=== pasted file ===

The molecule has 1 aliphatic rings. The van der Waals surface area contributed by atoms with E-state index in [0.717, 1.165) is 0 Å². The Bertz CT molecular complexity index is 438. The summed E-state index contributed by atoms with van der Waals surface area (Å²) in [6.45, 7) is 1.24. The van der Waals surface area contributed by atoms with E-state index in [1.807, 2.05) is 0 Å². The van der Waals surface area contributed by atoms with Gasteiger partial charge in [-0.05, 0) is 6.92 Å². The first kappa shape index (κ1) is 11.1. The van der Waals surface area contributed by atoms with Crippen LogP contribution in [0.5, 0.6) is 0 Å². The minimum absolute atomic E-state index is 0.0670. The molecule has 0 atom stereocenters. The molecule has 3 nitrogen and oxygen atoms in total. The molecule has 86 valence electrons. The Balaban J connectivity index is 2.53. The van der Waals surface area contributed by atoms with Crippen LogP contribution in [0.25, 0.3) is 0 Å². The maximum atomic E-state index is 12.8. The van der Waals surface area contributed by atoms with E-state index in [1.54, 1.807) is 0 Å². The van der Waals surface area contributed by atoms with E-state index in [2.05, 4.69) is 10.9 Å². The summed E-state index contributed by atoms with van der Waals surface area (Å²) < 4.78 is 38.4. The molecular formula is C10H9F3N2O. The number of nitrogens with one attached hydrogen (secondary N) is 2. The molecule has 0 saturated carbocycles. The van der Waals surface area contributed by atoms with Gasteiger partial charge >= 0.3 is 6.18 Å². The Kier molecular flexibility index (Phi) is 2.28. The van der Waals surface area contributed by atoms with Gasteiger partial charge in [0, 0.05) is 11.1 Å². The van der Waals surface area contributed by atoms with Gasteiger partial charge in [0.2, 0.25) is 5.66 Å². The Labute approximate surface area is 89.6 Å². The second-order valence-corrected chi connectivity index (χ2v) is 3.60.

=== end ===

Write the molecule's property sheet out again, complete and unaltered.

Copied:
The molecule has 1 aliphatic rings. The van der Waals surface area contributed by atoms with E-state index in [0.717, 1.165) is 0 Å². The Bertz CT molecular complexity index is 438. The summed E-state index contributed by atoms with van der Waals surface area (Å²) in [6.45, 7) is 1.24. The van der Waals surface area contributed by atoms with E-state index in [1.807, 2.05) is 0 Å². The van der Waals surface area contributed by atoms with Gasteiger partial charge in [-0.05, 0) is 6.92 Å². The first kappa shape index (κ1) is 11.1. The van der Waals surface area contributed by atoms with Crippen LogP contribution in [0.5, 0.6) is 0 Å². The minimum absolute atomic E-state index is 0.0670. The molecule has 0 atom stereocenters. The molecule has 3 nitrogen and oxygen atoms in total. The molecule has 86 valence electrons. The Balaban J connectivity index is 2.53. The van der Waals surface area contributed by atoms with Crippen LogP contribution in [0.25, 0.3) is 0 Å². The maximum atomic E-state index is 12.8. The van der Waals surface area contributed by atoms with E-state index in [1.54, 1.807) is 0 Å². The van der Waals surface area contributed by atoms with E-state index in [2.05, 4.69) is 10.9 Å². The summed E-state index contributed by atoms with van der Waals surface area (Å²) < 4.78 is 38.4. The molecular formula is C10H9F3N2O. The number of nitrogens with one attached hydrogen (secondary N) is 2. The molecule has 0 saturated carbocycles. The van der Waals surface area contributed by atoms with Gasteiger partial charge >= 0.3 is 6.18 Å². The Kier molecular flexibility index (Phi) is 2.28. The van der Waals surface area contributed by atoms with Gasteiger partial charge in [0, 0.05) is 11.1 Å². The van der Waals surface area contributed by atoms with Gasteiger partial charge in [0.2, 0.25) is 5.66 Å². The Labute approximate surface area is 89.6 Å². The second-order valence-corrected chi connectivity index (χ2v) is 3.60.